In this example we’ll assume that we’re reading an analog voltage from a potentiometer. The ADC has a 8-bit resolution and is using the microcontroller’s operating voltage of 5V as the high reference and the low reference is ground. When ever the low reference is ground (0V) the equations reduce significantly.
After we have initiated the read function, the ADC returns the value 214. Now we can use the seconds equation to calculate the voltage that corresponds with that value.
To fully understand our reading, we also need to calculate the error of this reading. That equation is also simplified when the low reference is 0V (ground).
Taking the error into account, our actual answer is 4.20V ± 0.01V.
Digital-to-Analog Converters (DACs)
A DAC is exactly the opposite of an ADC. You load the DAC with the digital representation of the voltage within the DAC’s reference range, and it outputs the corresponding voltage to the best of its precision.
Calculating the Resolution
Just like ADCs, DACs have a resolution given in bits and use reference voltages. The equations for a DAC are listed below.
Most microcontrollers offer hardware communication modules, which are very helpful. First, let’s briefly discuss the protocols and then we’ll talk about why the modules are handy.
Digital devices communicate data with one another using many different protocols. Many protocols are serial, meaning that they send bits of data one at a time on the same wire, while other protocols are parallel, sending more than one bit at the same time (parallel).
Some examples of serial communication would include Universal Asynchronous Receiver/Transmitter (UART), oneWire, two-wire interface (TWI), serial peripheral interface (SPI). All of these protocols send bytes (8-bits) of data one bit at a time, one after another, on the same wire. Some of these have a dedicated wire for each direction of communication, while others share the same lines for both directions.
Parallel communications are becoming less and less common as communication speeds increase. This seems counter intuitive because it would seem that sending all 8 bits of a byte at one time would be faster than sending them one at a time. However, today’s devices operate so quickly that the time it takes for the electricity to carry across the communication line can be longer than the time between different data being sent. This means that timing is very important. So, if you try to send 8 pieces of data side-by-side, you have to make sure that they all arrive at exactly the same time. Because of this, the speed has to be limited to ensure data integrity. While parallel communication is less common, it is still used. One of the most common places I encounter it is in LCD screens.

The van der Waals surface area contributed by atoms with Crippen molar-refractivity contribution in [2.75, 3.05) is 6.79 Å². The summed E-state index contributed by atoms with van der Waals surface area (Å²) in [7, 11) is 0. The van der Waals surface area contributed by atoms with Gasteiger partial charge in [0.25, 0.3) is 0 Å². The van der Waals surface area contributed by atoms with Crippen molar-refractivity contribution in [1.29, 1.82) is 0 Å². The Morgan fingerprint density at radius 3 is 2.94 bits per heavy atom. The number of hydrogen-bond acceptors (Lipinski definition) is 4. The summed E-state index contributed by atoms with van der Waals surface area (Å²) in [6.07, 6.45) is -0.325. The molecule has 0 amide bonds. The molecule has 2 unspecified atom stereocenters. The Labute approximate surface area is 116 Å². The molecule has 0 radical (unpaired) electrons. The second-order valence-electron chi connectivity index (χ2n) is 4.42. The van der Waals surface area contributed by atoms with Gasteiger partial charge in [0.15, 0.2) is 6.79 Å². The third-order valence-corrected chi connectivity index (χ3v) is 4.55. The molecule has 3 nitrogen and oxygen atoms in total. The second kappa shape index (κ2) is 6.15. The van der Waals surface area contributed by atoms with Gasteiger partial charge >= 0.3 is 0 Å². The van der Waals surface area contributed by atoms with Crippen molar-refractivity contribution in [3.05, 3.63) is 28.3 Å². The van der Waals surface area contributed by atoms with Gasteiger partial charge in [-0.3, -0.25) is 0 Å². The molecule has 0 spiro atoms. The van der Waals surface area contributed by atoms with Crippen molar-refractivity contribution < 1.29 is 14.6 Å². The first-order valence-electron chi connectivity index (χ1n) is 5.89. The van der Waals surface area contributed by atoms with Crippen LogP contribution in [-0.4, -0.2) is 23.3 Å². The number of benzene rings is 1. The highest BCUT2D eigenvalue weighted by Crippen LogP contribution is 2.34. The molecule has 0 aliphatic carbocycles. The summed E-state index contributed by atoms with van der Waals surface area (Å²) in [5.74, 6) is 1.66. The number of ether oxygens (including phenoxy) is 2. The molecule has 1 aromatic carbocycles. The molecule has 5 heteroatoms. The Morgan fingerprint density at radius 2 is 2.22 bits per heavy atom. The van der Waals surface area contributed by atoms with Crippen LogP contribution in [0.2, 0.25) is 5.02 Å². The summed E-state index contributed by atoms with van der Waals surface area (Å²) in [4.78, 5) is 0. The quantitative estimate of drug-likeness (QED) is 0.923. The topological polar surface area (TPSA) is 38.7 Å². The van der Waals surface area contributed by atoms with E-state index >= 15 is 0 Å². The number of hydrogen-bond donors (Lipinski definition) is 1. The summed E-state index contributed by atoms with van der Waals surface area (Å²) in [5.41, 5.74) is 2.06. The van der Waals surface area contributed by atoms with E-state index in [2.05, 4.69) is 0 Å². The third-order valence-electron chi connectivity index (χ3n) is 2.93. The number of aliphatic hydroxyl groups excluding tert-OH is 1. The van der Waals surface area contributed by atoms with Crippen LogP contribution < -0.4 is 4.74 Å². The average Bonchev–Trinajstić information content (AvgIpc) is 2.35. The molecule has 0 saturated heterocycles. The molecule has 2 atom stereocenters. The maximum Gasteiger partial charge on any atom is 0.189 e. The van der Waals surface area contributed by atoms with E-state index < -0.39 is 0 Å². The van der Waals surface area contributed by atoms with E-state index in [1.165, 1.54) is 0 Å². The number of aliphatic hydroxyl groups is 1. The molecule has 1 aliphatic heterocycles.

Software vs. Hardware Communication
All of these protocols can be generated using digital I/O pins and software, but sometimes you will want your processor to keep doing other things, instead of spending a lot of time banging out a message on the wires. While our communication protocols are quite fast, microcontrollers can do things much faster, so it wastes a lot of their time to sit and wait for each bit.
To remove this load from the processor, most microcontrollers include hardware modules that handle the communication protocols. This allows the processor to hand the data that needs to be sent to the hardware module and go think about something else while the data is tediously sent over the wires.
In order to relieve stress on the main processor of a microcontroller, sometimes computational co-processors are implemented. These co-processors are generally designed to handle heavy math calculations. This allows the main processor to be thinking about other operations while math operations are handled elsewhere.
Real Time Counter
Some microcontrollers include a Real Time Counter (RTC). This module is a separate circuit within the microcontroller that very precisely counts a separate crystal (usually running at 32.768kHz), which allows the accurate tracking of time passes. This makes it possible to implement an accurate clock using the microcontroller.
Sometimes microcontrollers will include logic circuitry between pins, allowing the microcontroller to check the relationship between two pins without looking at both and comparing them in software. This can help to speed up processing time in things like a high-speed control loop.
These modules are circuitry that connects to two external pins, creates the result of the desired logic (AND, OR, NOR, XOR, etc.) and connects the result to the processors’ input in place of the pin connection. Now, reading the state of one input actually reads the relationship between two pins.
Try It Yourself!
Our wonderful circuit simulator is not very useful when it comes to the experience of using a microcontroller. I recommend that, if you are interested, you buy an Arduino compatible board and start experimenting. When you jump into using a microcontroller there are a handful of things that have to be set up (correctly) to get it to do anything. (Clock source, clock scaling, peripheral enables, etc.) The Arduino organization has done a wonderful job at creating an environment that lets you program a microcontroller without having to deal with these details. It provides you a ready-to-use general purpose setup. Now, beginners and experts alike can jump in and quickly create results with their microcontroller.* Once you get your Arduino board, check out our Arduino tutorials to get started right away!
*If you try to do something very advanced in Arduino, you may find that the general purpose setup they have created will not suit your needs. In this case, you need to be using a more powerful programming environment like Atmel Studio.